January 30, 2013
Veggie Diet Can Lead To Less Heart Disease
Michael Harper for redOrbit.com — Your Universe Online
Those vegetarians who are tired of being mocked by carnivores and incessantly asked “but where do you get your protein?” can hold their heads up high today. According to a new study from the University of Oxford, vegetarians are 32 percent less likely to be hospitalized for, or die from, heart disease.
“The diets are quite different. Vegetarians probably have a lower intake of saturated fat so it makes sense there is a lower risk of heart disease." In addition to a lower risk of heart disease, vegetarians in the UK were also found to have lower blood pressure, lower cholesterol levels, and even lower Body Mass Indexes (or BMIs.) With a lower BMI, these vegetarians were also found to have a lower risk for diabetes, though these findings were not as significant as the effects on heart health. When the results were adjusted to exclude the effects of a larger BMI on the heart, vegetarians were only 28 percent less likely to have some sort of heart disease -- not an insignificant number. Tracy Parker from the British Heart Foundation also spoke with the BBC and agreed that a change in diet could play a large role when it comes to overall heart health. "This research reminds us that we should try to eat a balanced and varied diet - whether this includes meat or not,” said Parker. “But remember, choosing the veggie option on the menu is not a shortcut to a healthy heart. After all, there are still plenty of foods suitable for vegetarians that are high in saturated fat and salt.”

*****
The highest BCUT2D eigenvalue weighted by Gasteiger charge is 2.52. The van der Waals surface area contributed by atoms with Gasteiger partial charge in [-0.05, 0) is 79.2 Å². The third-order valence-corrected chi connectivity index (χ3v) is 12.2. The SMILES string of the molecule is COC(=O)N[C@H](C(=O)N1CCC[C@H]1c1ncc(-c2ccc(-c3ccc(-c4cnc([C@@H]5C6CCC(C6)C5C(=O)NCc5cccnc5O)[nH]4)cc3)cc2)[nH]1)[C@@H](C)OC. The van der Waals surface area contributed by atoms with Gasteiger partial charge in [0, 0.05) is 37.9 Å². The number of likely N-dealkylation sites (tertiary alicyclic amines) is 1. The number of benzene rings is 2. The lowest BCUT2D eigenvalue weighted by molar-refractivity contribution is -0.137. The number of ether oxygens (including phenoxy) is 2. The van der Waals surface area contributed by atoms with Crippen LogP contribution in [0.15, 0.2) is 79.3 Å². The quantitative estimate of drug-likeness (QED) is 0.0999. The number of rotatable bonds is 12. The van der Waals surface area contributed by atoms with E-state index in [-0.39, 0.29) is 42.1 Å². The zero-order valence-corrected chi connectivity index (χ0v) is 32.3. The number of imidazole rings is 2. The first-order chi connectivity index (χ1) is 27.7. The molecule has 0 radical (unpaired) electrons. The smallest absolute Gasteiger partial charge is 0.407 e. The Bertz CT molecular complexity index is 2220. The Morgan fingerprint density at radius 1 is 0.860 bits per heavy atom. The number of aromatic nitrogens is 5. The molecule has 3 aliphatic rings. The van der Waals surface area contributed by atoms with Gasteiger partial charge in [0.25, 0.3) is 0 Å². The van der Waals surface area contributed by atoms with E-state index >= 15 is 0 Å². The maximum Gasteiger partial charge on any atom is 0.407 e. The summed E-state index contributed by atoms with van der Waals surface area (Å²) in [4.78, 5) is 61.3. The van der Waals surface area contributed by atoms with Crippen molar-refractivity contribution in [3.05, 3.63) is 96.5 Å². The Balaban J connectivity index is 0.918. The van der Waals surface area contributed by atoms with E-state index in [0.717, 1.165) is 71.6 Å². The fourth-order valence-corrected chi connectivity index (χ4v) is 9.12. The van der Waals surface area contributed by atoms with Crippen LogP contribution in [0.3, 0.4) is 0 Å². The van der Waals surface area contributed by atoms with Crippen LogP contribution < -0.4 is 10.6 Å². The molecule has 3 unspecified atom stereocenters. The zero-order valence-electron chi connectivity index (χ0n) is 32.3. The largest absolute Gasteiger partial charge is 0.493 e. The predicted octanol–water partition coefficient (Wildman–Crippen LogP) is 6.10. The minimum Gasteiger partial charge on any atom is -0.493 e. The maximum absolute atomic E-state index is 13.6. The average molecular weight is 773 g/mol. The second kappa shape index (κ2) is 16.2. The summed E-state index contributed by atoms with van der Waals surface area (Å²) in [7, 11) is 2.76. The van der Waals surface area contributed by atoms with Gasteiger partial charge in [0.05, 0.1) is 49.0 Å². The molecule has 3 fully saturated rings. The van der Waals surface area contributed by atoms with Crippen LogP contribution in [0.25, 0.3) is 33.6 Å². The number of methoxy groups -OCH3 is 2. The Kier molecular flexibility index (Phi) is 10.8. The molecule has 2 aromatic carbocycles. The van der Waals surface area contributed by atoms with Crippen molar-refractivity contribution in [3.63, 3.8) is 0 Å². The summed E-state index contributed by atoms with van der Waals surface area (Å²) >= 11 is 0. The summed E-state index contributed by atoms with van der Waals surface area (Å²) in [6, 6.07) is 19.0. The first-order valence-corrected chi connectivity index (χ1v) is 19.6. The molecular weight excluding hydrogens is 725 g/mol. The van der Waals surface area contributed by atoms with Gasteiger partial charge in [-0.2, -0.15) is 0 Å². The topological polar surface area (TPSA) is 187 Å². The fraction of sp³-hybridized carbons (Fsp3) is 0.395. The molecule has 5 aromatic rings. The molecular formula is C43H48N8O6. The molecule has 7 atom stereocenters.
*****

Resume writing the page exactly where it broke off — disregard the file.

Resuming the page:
"If you're thinking of switching to a vegetarian diet, make sure you plan your meals carefully so that you replace any lost vitamins and minerals, such as iron, that you would normally get from meat." While this study has found vegetarians in the UK may have healthier lives, an American study released yesterday has found vegetables accounted for the most food-borne illnesses in a 10-year span. So, while a vegetarian diet may lead to a healthier heart in the UK, it could also lead to many long nights on the toilet in America.